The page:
Left: G. Owen Bonawit Studios, New York. Knight window, 1929. Meadow Brook Hall, Oakland University, Rochester, MI. Photo courtesy of Meadow Brook Hall Program Guild. MSGC 96.0067. Right: Maker unknown. Stained glass dome, First Church of Christ, Scientist, Kalamazoo, MI (1913, William C. Jones, Chicago, architect). Photo by Lawrence B. Schlack. MSGC 97.0049.

As we have seen, museums, universities, and other cultural institutions often assume stewardship of former churches, historic homes, and other structures, allowing us access we might not otherwise have. About one third of the museums we know of in Michigan that possess stained glass are museums residing in historic structures, or such buildings have come into the possession of museums or universities for uses other than they were originally intended. Meadow Brook Hall of Rochester, once home to automobile pioneer John Dodge's widow Mathilda Dodge Wilson and her husband Alfred G. Wilson, began its second life after Mrs. Wilson donated it to Michigan State University in 1957 with a gift of 2 million dollars for the formation of a new university. Now part of Oakland University, the 1920s Neo-Tudor structure is used as a university conference and cultural center28. We have learned in recent months that the recently disbanded Ladies Literary Club of Grand Rapids donated its historic 1887 building (with its striking Shakespeare Tiffany window) to Calvin College29. Likewise the Kalamazoo Institute of Arts recently purchased the distinctive 1913 domed First Church of Christ, Scientist, and will announce its plans for the structure in the near future30.

Listing of Stained Glass Collections in Michigan

The museums, university collections and historic sites listed here represent our knowledge to date of stained glass in Michigan collections that we know of at this time. While much of the information was provided by our volunteer census takers or through our own research, we are also thankful to the staff of the various museums who provided us information on their collections both through direct registration of their buildings and as a result of a Michigan Museums Documentation Project we conducted in 2006. We also would like to express thanks to the museums for the use of images of the windows in their collections. If you know of additional Michigan museums or historic sites with stained glass collections that are not included here, please contact us.

Notes:

1American Association of Museums. "Museums FAQ" (2007).

2Ambrose, Tim and Crispin Paine. Museum Basics. New York : Routledge, 2006, p. 6.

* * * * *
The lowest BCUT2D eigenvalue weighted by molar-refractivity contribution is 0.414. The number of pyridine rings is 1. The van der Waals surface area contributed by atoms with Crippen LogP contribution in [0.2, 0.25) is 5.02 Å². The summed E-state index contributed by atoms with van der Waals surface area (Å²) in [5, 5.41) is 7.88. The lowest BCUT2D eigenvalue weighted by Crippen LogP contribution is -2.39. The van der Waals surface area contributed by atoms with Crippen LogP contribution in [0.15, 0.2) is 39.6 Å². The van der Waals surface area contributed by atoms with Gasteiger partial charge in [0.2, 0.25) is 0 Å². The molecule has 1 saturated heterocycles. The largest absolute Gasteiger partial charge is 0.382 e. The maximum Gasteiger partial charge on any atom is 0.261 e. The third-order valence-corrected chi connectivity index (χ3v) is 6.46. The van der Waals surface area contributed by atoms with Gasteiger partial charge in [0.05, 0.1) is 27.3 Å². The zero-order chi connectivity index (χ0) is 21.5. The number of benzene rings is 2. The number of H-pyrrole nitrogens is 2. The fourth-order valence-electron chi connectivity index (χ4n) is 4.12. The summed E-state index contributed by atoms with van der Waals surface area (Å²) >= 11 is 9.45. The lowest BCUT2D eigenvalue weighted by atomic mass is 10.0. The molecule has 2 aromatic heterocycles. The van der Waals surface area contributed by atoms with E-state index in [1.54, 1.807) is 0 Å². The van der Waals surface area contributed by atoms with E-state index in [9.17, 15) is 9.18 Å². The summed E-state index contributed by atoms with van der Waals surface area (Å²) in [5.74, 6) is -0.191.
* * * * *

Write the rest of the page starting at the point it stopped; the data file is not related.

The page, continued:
3These museums could include such places as the Bruekner Museum (Albion), which serves the Starr Commonwealth, a service organization for troubled youth, or the U.S. National Ski Hall of Fame and Museum (Ishpeming).

4Raguin, Virginia Chieffo and Helen Jackson Zakin, with contributions from Elizabeth Carson Pastan. Stained Glass before 1700 in the Collections of the Midwest States. London : Harvey Miller Publishers for Corpus Vitrearum Inc., c2001, 2:48.

5The Herbert windows are located in Brookside School. Christ Church has windows by Wright Goodhue, New York; Nicola d'Ascenzo, Philadelphia; James H. Hogan/James Powell & Sons (Whitefriars) Ltd., London; J. Gordon Guthrie; R. Toland Wright, Cleveland, OH; G. Owen Bonawit, New York; A. Kay Herbert, Detroit; and one window reportedly from a cathedral at Amiens, France. Michigan Stained Glass Census file 94.0158, Michigan State University Museum, East Lansing, MI.

6Tutag, Nola Huse with Lucy Hamilton. Discovering Stained Glass in Detroit. Detroit: Wayne State University Press, 1987, p. 131.

7Raguin et al, 2:20.

8ibid., 2: 20-21.

9ibid., 2: 21. Raguin dates the window at 1914; museum records date it as ca. 1925.

10ibid., 1:145. The collection is well documented in Stained Glass Before 1700 in the Collections of the Midwest States, as are all the works at Cranbrook, the Edsel & Eleanor Ford House, and the University of Michigan Museum of Art.

11ibid.,1: 145; Tutag, 17.

12Raguin et al, 1:60-61.

13ibid., 1:176.

14ibid., 1:148-49.

15ibid., 2:57-58.

16Tutag, p. 3.

17Traditional Fine Arts Online, Inc. "Mathias Alten: Journey of An American Painter." 2000. http://www.tfaoi.com/aa/1aa/1aa686.htm

18Some of the the UMMA collection's pieces can be seen in Johnson, Marilynn et al., Louis Comfort Tiffany: Artist for the Ages. London: Scala, 2005.

19Raguin et al, 2:15.

20Truettner, Julie. "The Kelsey's Fox Memorial Window by the Tiffany Glass Company," The Kelsey Museum Newsletter, Spring 1992. http://www.lsa.umich.edu/kelsey/research/Publications/spring2002/tiffany.html.

21Ashlee, Laura Rose, ed. Traveling Through Time: A Guide to Michigan's Historical Markers. Ann Arbor: University of Michigan Press, c2005, p. 133.

22Raguin et al, 2:52; Bridenstine, James A. Edsel & Eleanor Ford House. Grosse Pointe Shores, MI: Edsel & Eleanor Ford House, c1988, pp. 11-13.

23Raguin et al, 2:91.

24ibid., 2:48.

25Michigan Stained Glass Census files 95.0060, 95.0061 and 95.0062, Michigan State University Museum, East Lansing, MI.

26Michigan Stained Glass Census file 95.0056, Michigan State University Museum, East Lansing, MI.

27Nolan, Jenny. "Auto Plant vs. Neighborhood: The Poletown Battle" ( 2007)The Detroit News Rearview Mirror. Detroitnews.com.

28Eckert, Kathryn Bishop. Buildings of Michigan. New York: Oxford University Press, 1993, pp. 161-2.

29Slager, Emma. "LLC Hands Calvin Key to its History." Chimes, 16 February, 2007.

30MiBiz.com. "KIA Assumes Ownership of Historic Church" (18 September, 2006).

(MSGC 2006.0017, 2006.0019, 2006.0005, 1995.0051, 1996.0014, 1995.0061, 1995.0060, 1995.0056, 2006.0022, 1996.0067, 1997.0049, 1993.0120, 1994.0039 )

Text by Michele Beltran, Michigan Stained Glass Census, September , 2007.